5 years after gulf war, what about Saddam? U.S. should keep working to contain Iraqi leader

January 21, 1996|By Steve Yetiv

IN THE AFTERMATH of the Persian Gulf war, few observers, including President George Bush, would have predicted that Saddam Hussein would still be in power. Mr. Hussein, however, has outlasted virtually every major leader of the U.S.-led anti-Iraq coalition. This raises an interesting and critical question on the fifth anniversary of the gulf war: How long can Mr. Hussein remain in power in Iraq and what should U.S. policy be?

Although no crystal ball can give a definite answer, Mr. Hussein's fate seems to hinge on six interrelated factors. When considered together, they suggest that he is far weaker than he was before the gulf war, but still resilient in the near term. Washington should continue to contain him and to ensure that United Nations economic sanctions against Iraq are not lifted.

The first factor that affects Mr. Hussein's fate is the extent to which he can control his personal security forces, which total more than 10,000 men. While a coup or assassination attempt could come from these forces, Mr. Hussein has controlled them effectively since the war through a combination of purges, executions and overlapping security groups that spy on each other.

Second, Mr. Hussein needs continued support from the Sunni elite, which forms his second major base of support. Two major events suggest that his position among the elite has weakened. The first was the unprecedented March coup attempt by the Albuminr tribe of the Dulaym clan, heretofore very loyal to Mr. Hussein. This was the first such attempt against Mr. Hussein since his Baath Party took power in Iraq in 1968. The second event was the August 1995 defection of high-level Iraqi officials from Mr. Hussein's family. Mr. Hussein responded to both events with force and purges. While this worked in preserving his power, it also cut down his cadre of talented, experienced people to the bone and reflected his weakening internal position.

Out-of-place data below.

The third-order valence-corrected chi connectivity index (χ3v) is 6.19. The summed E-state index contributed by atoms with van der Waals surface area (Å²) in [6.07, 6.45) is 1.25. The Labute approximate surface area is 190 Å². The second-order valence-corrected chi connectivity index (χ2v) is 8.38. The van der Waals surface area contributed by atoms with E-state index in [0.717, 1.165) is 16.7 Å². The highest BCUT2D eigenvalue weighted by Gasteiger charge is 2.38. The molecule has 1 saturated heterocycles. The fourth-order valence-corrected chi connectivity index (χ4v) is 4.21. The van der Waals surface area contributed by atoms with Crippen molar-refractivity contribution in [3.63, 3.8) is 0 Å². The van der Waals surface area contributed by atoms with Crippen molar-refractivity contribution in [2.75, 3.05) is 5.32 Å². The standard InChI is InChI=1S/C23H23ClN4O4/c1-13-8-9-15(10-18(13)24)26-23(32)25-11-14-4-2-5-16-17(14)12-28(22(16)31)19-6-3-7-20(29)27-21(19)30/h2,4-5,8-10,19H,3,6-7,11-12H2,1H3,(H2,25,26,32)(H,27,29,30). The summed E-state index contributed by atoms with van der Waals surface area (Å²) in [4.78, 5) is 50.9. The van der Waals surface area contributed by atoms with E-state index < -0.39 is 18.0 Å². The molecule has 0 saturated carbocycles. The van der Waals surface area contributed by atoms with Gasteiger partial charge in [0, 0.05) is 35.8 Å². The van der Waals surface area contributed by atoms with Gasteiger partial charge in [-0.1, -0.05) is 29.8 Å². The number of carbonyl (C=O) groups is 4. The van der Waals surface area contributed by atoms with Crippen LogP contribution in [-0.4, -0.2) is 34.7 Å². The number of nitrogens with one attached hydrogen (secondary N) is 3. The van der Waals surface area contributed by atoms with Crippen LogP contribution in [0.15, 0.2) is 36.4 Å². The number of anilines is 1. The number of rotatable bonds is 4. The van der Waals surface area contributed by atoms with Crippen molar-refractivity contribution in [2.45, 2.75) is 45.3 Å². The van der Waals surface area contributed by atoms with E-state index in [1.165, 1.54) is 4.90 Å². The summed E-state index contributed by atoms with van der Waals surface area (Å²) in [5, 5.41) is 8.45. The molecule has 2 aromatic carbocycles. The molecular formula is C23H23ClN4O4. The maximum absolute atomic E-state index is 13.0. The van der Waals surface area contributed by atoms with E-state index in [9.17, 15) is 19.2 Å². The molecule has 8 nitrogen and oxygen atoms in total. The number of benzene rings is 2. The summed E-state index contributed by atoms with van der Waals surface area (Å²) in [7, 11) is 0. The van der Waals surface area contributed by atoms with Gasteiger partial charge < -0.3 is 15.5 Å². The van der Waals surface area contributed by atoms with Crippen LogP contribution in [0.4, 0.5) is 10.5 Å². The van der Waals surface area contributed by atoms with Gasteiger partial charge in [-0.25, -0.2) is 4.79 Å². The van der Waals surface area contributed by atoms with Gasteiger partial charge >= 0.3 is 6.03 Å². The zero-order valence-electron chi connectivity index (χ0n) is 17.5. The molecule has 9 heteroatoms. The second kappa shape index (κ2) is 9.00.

The third factor is Mr. Hussein's control over Republican Guard divisions -- his third major base of support and his best fighting forces. He seems to have sufficient loyalty here, despite the gulf war disaster. While some soldiers have defected, the guard did play a critical role in suppressing the postwar Shiite and Kurdish uprising against Mr. Hussein, and in controlling the March coup attempt.

The fourth factor which will determine his fate is his level of control over Iraq's complex system of propaganda and terror. At present, he seems to be in full control. Recent elections in Iraq, which yielded him nearly 100 percent of the vote, were a farce but required coordination and domination of Iraq's propaganda machine. Strong public dissension, which occurs in Iran nowadays, is still rare in Iraq.

Fifth, Mr. Hussein's power is linked to financial resources without which he cannot keep key individuals and groups happy. U.N. sanctions banning Iraq's sale of oil deprive Iraq of $10 billion to $22 billion per year. These sanctions, while imposing unfortunate dTC pains on Iraq's people, are probably weakening Mr. Hussein's hand. The United States should strongly oppose pressures by ** such allies as France and Russia to have the sanctions lifted. If they are lifted, Mr. Hussein will not only become stronger internally but will be back in the military business big-time.

Sixth, Mr. Hussein's longevity depends to some extent on the possible alternatives to his rule. The Iraqi elite may dislike him, but that does not mean that they want him out. No clear alternative to Mr. Hussein exists in Iraq, although numerous groups, including the Shiites, Kurds, Communists, Arab nationalists and so-called democratic forces, compete for political influence. The opposition is divided, and the elite fear that with Mr. Hussein gone, their fortunes will be at risk as well and that Iraq may disintegrate altogether, leaving Iran a regional powerhouse. Such an outcome makes the Hussein option look much better to the Iraqi elite.

Five years later, we can say that Mr. Hussein has proved adept at the art of survival in Iraq's Byzantine, dangerous political arena. However, the destabilizing economic and political forces that he put in motion by invading Iran in 1980 and then Kuwait in 1990 are still in motion. And they may come back to haunt him.

Steve Yetiv is an assistant professor of political science at Old Dominion University and a research affiliate at Harvard's Center for Middle Eastern Studies. He is author of "America and the Persian Gulf: The Third Party Dimension in World Politics."

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